Where you operate your business, the type of business and the size of business will determine the applicable council permits required. Examples of permits include:

  • Building permit;
  • Planning permit (for zones);
  • Registration of food premises;
  • Permit for tables and chairs on footpaths;
  • Advertising signs; and
  • Sale and serving of alcohol.

Another consideration is for home-based businesses that may require a council permit. Generally, a home-based business will not require a planning permit if:

  • The home is your main place of residence.
  • The total floor area used for the business is not more than 50 square metres, or one-third of the total floor area of the home.
  • The business employs no more than one person who does not live there.
  • The business does not use more of the property’s utilities – such as electricity, gas and water – than normal domestic usage.
  • The business does not decrease the attractiveness or value of the neighbourhood, e.g. it doesn’t make excessive noise.
  • Only one commercial vehicle less than two tonnes is registered to a resident on the property at any time.
  • Nothing is offered for sale from the premises except goods made or repaired onsite.
  • Goods are not displayed so they are not visible from outside the property.
  • No vehicle is serviced, repaired or fuelled on the property.

Indigenous businesses can register as an Indigenous Corporation under the Corporations Aboriginal and Torres Strait Islander Act 2006 (CASTI Act). Under the CATSI Act, your business will operate under rules that take into account Aboriginal or Torres Strait Islander customs and traditions. You’ll also be given the ability to operate nationally (as opposed to being limited to the state or territory in which your business is registered).

Registration information made easy

OK, so there is a long list of red tape and it seems a job in itself understanding and keeping up to date with all the requirements. But the Australian government has an online service designed to help you set up, expand and manage your business. To do this go to https://account.business.gov.au/, create an Australian business account (ABA) and register free to this online service.

Your ABA connects you to your local, state and federal government business obligations. It’s delivered by a partnership of all three levels of government. You can use your ABA to:

  • receive updates about changes to regulations;
  • find and save the regulations that relate to your business;
  • reduce your paperwork by pre-filling forms;
  • apply for a range of licences online;
  • keep a record of the forms you’ve submitted online;
  • receive updates about new tools, events and webinars;
  • be kept in the loop about ways to increase your bottom line; and
  • get updates about opportunities in your industry.

What insurance will you need to take out?

Let’s face it – insurance is expensive, especially when you’re first setting up a business. Insurance, though, is important. What would happen if you were sick, lost your stock or premises in a fire or you were burgled? What would happen if someone was injured by a visitor to your premises, or your clients sustained financial loss caused by your supply of services or advice?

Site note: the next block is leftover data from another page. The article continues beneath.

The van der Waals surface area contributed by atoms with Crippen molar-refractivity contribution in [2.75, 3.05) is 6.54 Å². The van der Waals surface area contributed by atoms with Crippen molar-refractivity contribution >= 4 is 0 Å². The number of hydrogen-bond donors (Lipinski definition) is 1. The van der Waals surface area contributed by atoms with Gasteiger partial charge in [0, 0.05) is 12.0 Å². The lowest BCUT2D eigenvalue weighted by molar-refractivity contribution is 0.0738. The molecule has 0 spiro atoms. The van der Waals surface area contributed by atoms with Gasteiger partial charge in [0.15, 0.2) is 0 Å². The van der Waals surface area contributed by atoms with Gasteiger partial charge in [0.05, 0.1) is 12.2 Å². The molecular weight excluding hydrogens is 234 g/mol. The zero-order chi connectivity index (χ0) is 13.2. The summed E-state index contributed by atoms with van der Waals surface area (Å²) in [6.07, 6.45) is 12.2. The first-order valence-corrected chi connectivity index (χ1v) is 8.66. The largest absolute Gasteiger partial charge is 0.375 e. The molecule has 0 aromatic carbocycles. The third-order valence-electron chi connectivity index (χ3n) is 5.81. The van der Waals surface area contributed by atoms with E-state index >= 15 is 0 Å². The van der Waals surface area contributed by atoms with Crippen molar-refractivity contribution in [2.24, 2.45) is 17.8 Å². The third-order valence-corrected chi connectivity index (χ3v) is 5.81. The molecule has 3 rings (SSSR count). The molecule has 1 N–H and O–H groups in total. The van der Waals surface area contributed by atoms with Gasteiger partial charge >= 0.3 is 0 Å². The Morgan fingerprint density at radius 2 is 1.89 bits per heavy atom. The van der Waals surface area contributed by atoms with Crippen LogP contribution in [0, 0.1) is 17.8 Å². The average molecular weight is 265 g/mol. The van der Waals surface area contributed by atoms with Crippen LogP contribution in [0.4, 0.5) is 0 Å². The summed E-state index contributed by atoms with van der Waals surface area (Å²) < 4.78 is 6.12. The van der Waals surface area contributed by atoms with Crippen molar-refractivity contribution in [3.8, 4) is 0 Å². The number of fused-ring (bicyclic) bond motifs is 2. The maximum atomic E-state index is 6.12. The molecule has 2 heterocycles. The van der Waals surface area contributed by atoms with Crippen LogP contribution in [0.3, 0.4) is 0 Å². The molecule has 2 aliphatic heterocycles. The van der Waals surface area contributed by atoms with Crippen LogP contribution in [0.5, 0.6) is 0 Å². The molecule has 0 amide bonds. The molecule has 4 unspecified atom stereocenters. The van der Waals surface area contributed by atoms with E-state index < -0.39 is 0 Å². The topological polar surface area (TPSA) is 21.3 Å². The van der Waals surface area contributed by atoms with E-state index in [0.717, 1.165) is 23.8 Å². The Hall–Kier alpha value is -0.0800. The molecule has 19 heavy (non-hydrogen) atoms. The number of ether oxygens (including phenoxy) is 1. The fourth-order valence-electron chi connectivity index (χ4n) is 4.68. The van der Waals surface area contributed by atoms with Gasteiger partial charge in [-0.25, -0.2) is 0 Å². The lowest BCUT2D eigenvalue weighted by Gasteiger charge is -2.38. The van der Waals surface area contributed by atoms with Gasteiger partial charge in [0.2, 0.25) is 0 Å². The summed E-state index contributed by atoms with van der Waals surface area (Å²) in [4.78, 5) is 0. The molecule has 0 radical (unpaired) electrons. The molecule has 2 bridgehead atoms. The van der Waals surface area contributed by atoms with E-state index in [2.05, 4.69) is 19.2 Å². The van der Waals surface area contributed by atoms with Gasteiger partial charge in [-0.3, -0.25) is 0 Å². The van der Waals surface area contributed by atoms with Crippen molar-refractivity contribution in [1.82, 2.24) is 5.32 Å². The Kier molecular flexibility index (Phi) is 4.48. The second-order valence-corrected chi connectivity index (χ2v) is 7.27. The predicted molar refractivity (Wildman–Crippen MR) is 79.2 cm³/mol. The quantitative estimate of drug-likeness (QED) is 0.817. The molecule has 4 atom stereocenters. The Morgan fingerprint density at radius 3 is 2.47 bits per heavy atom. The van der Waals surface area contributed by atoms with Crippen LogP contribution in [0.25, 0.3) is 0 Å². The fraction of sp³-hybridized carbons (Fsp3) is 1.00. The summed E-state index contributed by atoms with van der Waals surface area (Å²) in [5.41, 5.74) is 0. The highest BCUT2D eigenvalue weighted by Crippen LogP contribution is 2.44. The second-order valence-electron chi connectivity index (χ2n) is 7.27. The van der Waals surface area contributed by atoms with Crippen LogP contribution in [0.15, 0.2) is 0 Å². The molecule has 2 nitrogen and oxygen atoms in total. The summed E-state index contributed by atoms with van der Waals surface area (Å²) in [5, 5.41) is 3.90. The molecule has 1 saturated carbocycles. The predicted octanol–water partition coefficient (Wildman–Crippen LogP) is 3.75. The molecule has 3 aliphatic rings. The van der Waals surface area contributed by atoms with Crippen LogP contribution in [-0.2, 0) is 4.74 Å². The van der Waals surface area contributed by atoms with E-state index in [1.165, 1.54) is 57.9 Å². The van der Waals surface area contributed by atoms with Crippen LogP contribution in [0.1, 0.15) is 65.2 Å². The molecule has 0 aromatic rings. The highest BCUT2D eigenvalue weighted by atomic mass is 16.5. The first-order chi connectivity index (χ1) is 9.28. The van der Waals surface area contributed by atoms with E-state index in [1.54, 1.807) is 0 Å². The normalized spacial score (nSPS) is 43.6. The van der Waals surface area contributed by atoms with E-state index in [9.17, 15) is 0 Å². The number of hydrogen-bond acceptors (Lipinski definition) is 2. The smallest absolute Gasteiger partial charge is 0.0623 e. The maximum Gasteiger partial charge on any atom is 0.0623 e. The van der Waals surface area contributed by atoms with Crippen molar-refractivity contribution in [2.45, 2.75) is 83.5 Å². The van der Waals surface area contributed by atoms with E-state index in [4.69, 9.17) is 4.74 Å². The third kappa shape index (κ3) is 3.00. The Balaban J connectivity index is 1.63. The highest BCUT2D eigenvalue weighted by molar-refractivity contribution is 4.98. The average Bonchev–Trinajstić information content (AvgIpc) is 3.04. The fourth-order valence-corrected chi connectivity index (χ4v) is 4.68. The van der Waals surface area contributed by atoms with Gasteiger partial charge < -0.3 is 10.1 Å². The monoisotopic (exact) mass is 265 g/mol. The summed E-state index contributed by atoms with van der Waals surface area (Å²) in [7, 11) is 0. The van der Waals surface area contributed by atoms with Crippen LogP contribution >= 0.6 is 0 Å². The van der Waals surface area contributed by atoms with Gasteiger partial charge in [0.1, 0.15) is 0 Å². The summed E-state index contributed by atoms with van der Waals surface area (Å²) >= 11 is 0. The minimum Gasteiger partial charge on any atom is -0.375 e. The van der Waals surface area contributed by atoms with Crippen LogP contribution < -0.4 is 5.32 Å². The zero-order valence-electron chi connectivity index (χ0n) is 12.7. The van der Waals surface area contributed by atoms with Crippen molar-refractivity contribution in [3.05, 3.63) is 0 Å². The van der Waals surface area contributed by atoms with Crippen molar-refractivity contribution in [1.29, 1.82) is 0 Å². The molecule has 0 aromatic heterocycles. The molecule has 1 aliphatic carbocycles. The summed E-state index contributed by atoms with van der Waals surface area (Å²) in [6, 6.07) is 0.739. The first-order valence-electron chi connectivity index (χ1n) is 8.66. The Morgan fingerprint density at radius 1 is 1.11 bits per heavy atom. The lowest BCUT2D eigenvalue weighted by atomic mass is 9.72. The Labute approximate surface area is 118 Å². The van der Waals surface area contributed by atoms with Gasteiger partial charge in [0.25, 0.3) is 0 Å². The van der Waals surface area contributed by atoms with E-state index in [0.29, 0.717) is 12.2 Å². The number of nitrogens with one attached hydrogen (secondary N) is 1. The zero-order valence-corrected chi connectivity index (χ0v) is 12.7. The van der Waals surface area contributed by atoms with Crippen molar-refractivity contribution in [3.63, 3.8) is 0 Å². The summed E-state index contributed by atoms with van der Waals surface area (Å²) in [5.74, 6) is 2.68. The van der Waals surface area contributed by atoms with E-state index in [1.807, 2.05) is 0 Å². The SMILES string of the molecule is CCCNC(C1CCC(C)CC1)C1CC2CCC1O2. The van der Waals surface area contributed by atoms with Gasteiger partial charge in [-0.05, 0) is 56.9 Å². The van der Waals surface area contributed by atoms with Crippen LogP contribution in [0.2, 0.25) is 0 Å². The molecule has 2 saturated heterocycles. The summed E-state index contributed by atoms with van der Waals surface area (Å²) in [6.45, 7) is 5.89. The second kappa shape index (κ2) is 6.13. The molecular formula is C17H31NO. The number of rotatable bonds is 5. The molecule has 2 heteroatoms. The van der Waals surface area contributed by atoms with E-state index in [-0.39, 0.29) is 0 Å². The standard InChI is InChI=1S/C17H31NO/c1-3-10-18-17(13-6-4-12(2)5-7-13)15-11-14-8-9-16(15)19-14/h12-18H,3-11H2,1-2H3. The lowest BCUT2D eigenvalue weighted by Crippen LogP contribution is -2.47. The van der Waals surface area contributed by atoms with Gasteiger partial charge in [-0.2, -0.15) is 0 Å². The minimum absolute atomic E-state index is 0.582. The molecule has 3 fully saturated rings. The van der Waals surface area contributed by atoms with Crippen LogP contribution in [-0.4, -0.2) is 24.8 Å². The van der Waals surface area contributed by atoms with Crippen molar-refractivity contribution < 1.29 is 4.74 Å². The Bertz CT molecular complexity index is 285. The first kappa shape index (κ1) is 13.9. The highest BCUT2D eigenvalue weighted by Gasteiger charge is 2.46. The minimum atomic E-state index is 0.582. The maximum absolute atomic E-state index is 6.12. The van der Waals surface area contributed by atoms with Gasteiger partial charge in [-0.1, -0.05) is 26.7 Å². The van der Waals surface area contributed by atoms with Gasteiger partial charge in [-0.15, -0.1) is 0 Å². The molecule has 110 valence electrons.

I advise clients to use an insurance broker for all their insurance requirements. Brokers know what insurances you need, the level of cover necessary and they obtain quotes from a range of underwriters for you. They usually offer reduced exclusions compared to what would be offered to you if you went direct to the underwriter.

Some examples of insurances your business may need are:

  • Building and contents.
  • Public liability.
  • Professional indemnity.
  • Business interruption.
  • Product liability.
  • Cyber insurance.
  • Intellectual property insurance.

Note also that for home-based businesses, the standard home and contents insurance policies often do not adequately cover them. The public liability part becomes void when a business is started on the premises.

If you employ workers in your business and/or make yourself an employee, then you are required to have WorkCover Insurance. WorkCover Insurance may also apply to contractors and directors who may be classified as employees for WorkCover Insurance, where it is deemed the contractual arrangement is akin to an employment relationship.

About the author

Starting a business checklistStephen Barnes is the principal of management consultancy Byronvale Advisors. He has over 25 years advising clients from new business start-ups to publicly listed companies and across a wide array of industries. He prides himself on quickly understanding the client’s business and issues, and synthesising problems to develop pragmatic solutions. He is also the author of ‘Run Your Business Better’.  To find out how Stephen can help you run your business better visit www.byronvaleadvisors.com.


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Stephen Barnes

Stephen Barnes

Stephen Barnes is the principal of management consultancy Byronvale Advisors. He has over 25 years advising clients from new business start-ups to publicly listed companies and across a wide array of industries. He prides himself on quickly understanding the client’s business and issues, and synthesising problems to develop pragmatic solutions. He is also the author of ‘Run Your Business Better’. You can find out more about pricing by downloading Barnes’ free eBook ‘The Price is Right – Right?’